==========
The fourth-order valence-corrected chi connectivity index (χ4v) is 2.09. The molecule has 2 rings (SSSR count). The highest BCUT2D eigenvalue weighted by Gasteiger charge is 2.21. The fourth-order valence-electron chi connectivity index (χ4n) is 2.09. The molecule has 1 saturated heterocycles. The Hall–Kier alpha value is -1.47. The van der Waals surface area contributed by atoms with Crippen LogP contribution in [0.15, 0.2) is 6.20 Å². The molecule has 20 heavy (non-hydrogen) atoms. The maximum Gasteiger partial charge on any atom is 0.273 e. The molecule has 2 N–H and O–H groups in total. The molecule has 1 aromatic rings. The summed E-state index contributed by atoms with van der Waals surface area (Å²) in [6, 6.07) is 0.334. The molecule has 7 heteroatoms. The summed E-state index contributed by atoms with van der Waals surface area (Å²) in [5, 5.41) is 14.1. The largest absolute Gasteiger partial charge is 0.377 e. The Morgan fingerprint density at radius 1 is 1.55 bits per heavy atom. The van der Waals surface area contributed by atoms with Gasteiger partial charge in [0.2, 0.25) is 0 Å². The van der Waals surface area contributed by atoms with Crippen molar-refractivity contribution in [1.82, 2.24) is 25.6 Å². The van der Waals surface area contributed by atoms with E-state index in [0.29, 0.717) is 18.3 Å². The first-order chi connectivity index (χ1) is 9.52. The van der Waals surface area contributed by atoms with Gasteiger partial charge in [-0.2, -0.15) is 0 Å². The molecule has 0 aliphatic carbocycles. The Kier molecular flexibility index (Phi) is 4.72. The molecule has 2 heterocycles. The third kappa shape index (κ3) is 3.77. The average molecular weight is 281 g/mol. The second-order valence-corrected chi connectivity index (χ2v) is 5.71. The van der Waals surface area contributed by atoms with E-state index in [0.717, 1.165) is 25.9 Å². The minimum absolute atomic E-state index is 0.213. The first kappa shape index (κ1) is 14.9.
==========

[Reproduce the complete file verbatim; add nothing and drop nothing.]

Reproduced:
The fourth-order valence-corrected chi connectivity index (χ4v) is 2.09. The molecule has 2 rings (SSSR count). The highest BCUT2D eigenvalue weighted by Gasteiger charge is 2.21. The fourth-order valence-electron chi connectivity index (χ4n) is 2.09. The molecule has 1 saturated heterocycles. The Hall–Kier alpha value is -1.47. The van der Waals surface area contributed by atoms with Crippen LogP contribution in [0.15, 0.2) is 6.20 Å². The molecule has 20 heavy (non-hydrogen) atoms. The maximum Gasteiger partial charge on any atom is 0.273 e. The molecule has 2 N–H and O–H groups in total. The molecule has 1 aromatic rings. The summed E-state index contributed by atoms with van der Waals surface area (Å²) in [6, 6.07) is 0.334. The molecule has 7 heteroatoms. The summed E-state index contributed by atoms with van der Waals surface area (Å²) in [5, 5.41) is 14.1. The largest absolute Gasteiger partial charge is 0.377 e. The Morgan fingerprint density at radius 1 is 1.55 bits per heavy atom. The van der Waals surface area contributed by atoms with Gasteiger partial charge in [0.2, 0.25) is 0 Å². The van der Waals surface area contributed by atoms with Crippen molar-refractivity contribution in [1.82, 2.24) is 25.6 Å². The van der Waals surface area contributed by atoms with E-state index in [0.29, 0.717) is 18.3 Å². The first-order chi connectivity index (χ1) is 9.52. The van der Waals surface area contributed by atoms with Gasteiger partial charge in [-0.2, -0.15) is 0 Å². The molecule has 0 aliphatic carbocycles. The Kier molecular flexibility index (Phi) is 4.72. The molecule has 2 heterocycles. The third kappa shape index (κ3) is 3.77. The average molecular weight is 281 g/mol. The second-order valence-corrected chi connectivity index (χ2v) is 5.71. The van der Waals surface area contributed by atoms with E-state index in [0.717, 1.165) is 25.9 Å². The minimum absolute atomic E-state index is 0.213. The first kappa shape index (κ1) is 14.9.